As readers of this blog have no doubt heard, former Penn State assistant coach Jerry Sandusky is facing numerous charges that he sexually abused boys he came in contact with through his Second Mile charity organization. Thus far, the shocking accusations have led to criminal charges against Sandusky in state court. But while cases of alleged sexual molestation of minors is usually a matter for state and local authorities, the nature of some of the allegations against Sandusky may lead to federal charges as well.
According to NBC News, a person described as a "senior law enforcement source" said that the Pennsylvania U.S. Attorney's Office and the FBI are examining allegations that Sandusky took victims across state lines when the Penn State Nittany Lions played in bowl games in 1998 and 1999. The team played the Outback Bowl in Tampa in 1998 and the Alamo Bowl in San Antonio in 1999. Authorities say that Sandusky took a young teenage boy, known as Victim Number Four, to both of those games and repeatedly abused him.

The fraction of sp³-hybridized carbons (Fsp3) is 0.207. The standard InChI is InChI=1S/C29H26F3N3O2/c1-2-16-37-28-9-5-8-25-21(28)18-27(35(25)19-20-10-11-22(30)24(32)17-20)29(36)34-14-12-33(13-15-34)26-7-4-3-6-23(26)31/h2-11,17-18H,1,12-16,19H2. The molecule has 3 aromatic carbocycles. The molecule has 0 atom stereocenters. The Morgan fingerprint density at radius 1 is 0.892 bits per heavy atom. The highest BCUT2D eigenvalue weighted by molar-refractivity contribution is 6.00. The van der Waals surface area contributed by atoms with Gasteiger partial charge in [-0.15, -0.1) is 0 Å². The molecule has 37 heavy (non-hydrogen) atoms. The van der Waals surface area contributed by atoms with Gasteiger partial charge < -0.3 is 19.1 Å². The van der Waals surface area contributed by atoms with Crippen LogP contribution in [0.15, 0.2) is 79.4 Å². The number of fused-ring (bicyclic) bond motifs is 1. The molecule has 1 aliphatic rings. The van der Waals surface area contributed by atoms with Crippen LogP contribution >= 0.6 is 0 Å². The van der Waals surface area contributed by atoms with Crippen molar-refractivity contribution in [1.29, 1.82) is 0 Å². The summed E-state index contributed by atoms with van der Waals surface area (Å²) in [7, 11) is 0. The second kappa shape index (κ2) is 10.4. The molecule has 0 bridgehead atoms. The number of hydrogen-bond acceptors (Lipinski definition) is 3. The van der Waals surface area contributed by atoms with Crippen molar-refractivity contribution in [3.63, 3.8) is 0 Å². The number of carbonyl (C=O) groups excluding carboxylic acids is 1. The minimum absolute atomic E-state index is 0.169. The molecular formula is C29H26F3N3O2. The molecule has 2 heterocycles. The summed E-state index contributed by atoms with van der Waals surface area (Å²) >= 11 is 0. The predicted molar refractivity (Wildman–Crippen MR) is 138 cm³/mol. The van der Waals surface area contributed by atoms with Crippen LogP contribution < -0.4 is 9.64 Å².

The FBI is also investigating whether Sandusky ever lured victims using the Internet, which could also violate federal law. Also, a New York group called the Fresh Air Fund said it sent six children to live with Sandusky between the 1970s and '90s.
The Pennsylvania U.S. Attorney based in Harrisburg is leading the federal investigation. His office has also offered help to the state Attorney General's Office in its state-level investigation. The FBI is also providing help.
Source: MSNBC, "Penn State case: Feds consider launching criminal inquiry," Michael Isikoff, Nov. 18, 2011